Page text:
US STOCKS-Wall Street rises as stimulus hopes counter bleak jobs data
Wall Street gained ground on Thursday, with the Dow and Nasdaq briefly touching record highs, as investors' hopes for fresh fiscal stimulus ahead of President-elect Joe Biden's pandemic aid proposal were countered by weakening labor market conditions. The Labor Department's weekly jobless report showed the number of Americans filing first-time claims for unemployment benefits increased more than expected last week, underscoring the impact of a resurgence in COVID-19 infections.Reuters | Washington DC | Updated: 15-01-2021 01:11 IST | Created: 15-01-2021 01:08 IST
Wall Street gained ground on Thursday, with the Dow and Nasdaq briefly touching record highs, as investors' hopes for fresh fiscal stimulus ahead of President-elect Joe Biden's pandemic aid proposal were countered by weakening labor market conditions.
The Labor Department's weekly jobless report showed the number of Americans filing first-time claims for unemployment benefits increased more than expected last week, underscoring the impact of a resurgence in COVID-19 infections. However, the S&P 500 rose for the seventh time in nine sessions as investors counted on Biden unveiling on Thursday evening a stimulus plan that could exceed $1.5 trillion.
"There's a tug-of-war going on between the prospects for further fiscal stimulus, as a result of Democratic control of the Senate, and a jobs market that has a long way to go before it heals," said Emily Roland, co-chief investment strategist at John Hancock Investment Management. "You have these competing forces going on which are keeping markets range bound." But Roland noted that disappointing jobs data could provide "further fodder for Biden to potentially market this plan."
"Everybody's waiting to hear the details ... Whether it's $1 trillion or $2 trillion, that's a massive amount of fiscal stimulus," she said. Investors also seemed reassured after U.S. Federal Reserve Chair Jerome Powell said an interest rate hike would not be coming anytime time soon and pushed back against suggestions that it might taper bond purchases any time soon.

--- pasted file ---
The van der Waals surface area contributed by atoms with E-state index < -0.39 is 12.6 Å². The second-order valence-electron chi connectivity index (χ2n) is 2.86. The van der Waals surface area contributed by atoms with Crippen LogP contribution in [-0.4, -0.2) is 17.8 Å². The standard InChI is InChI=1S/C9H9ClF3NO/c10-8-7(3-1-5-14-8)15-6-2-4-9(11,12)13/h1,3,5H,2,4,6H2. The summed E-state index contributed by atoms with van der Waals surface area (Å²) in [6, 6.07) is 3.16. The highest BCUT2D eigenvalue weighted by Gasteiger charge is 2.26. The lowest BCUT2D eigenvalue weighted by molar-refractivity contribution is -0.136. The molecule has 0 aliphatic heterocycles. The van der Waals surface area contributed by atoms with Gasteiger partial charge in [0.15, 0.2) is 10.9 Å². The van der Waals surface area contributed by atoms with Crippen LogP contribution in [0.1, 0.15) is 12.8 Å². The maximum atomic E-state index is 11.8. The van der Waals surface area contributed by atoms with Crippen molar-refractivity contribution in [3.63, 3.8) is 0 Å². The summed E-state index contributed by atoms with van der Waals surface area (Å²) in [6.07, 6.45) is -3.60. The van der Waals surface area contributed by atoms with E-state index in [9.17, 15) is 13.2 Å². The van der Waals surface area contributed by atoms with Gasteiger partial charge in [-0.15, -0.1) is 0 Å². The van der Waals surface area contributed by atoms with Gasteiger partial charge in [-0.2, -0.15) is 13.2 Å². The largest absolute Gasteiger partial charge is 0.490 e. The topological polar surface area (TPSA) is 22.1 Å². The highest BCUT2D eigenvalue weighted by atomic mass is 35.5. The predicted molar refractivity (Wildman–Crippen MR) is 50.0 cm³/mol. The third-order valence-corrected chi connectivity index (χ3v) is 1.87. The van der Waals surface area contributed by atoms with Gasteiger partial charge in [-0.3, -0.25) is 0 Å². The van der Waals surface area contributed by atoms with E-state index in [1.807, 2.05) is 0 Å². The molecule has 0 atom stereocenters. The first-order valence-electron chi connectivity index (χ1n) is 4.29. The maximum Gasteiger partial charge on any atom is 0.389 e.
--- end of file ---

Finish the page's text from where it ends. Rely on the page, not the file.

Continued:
By 2:12 p.m. ET (1912 GMT), the Dow Jones Industrial Average rose 77.52 points, or 0.25%, to 31,137.99, the S&P 500 gained 4.95 points, or 0.13%, to 3,814.79 and the Nasdaq Composite added 37.77 points, or 0.29%, to 13,166.72. Six of the 11 major S&P sectors rose with economically-sensitive energy showing the biggest percentage gains.
The domestically-focused small-cap Russell 2000, as well as the Dow Jones Transports index, considered a barometer of economic health, both scaled all-time highs. Helping the transport index was a 3.9% gain in Delta Air Lines after Chief Executive Ed Bastian forecast 2021 to be "the year of recovery" after the coronavirus pandemic prompted its first annual loss in 11 years.
The S&P 1500 airlines index added 4%. President Donald Trump became the first president in U.S. history to be impeached twice when the House voted 232-197 on Wednesday to charge him with inciting riots at the Capitol. The impeachment proceedings threaten to hang over the beginning of Biden's term.
While some investors worry about the impact impeachment proceedings could on the stimulus boost, Max Gokhman, head of asset allocation at Pacific Life Fund Advisors in Newport Beach, California played down these fears. "I don't think the delay (in fiscal aid) of a few weeks due to impeachment trial is necessarily going to derail the further economic boost that we're going to get from the stimulus," he said.
The Philadelphia semiconductor index was up 2.9% and hit a record high with a big boost Taiwan Semiconductor Manufacturing Co Ltd. The chip manufacturer's US shares were up 9% after it announced its best-ever quarterly profit and raised revenue and capital spending estimates. Investors were also waiting for the earnings season to kick into full swing with results from JPMorgan, Citigroup and Wells Fargo slated for Friday.
First-quarter and 2021 corporate guidance will be key for investors as new lockdowns threaten to push back a recovery in corporate earnings, according to investment banks. Advancing issues outnumbered declining ones on the NYSE by a 2.99-to-1 ratio; on Nasdaq, a 2.86-to-1 ratio favored advancers.
The S&P 500 posted 45 new 52-week highs and no new lows; the Nasdaq Composite recorded 325 new highs and three new lows. (Additional reporting by Devik Jain and Medha Singh in Bengaluru; Editing by Marguerita Choy)
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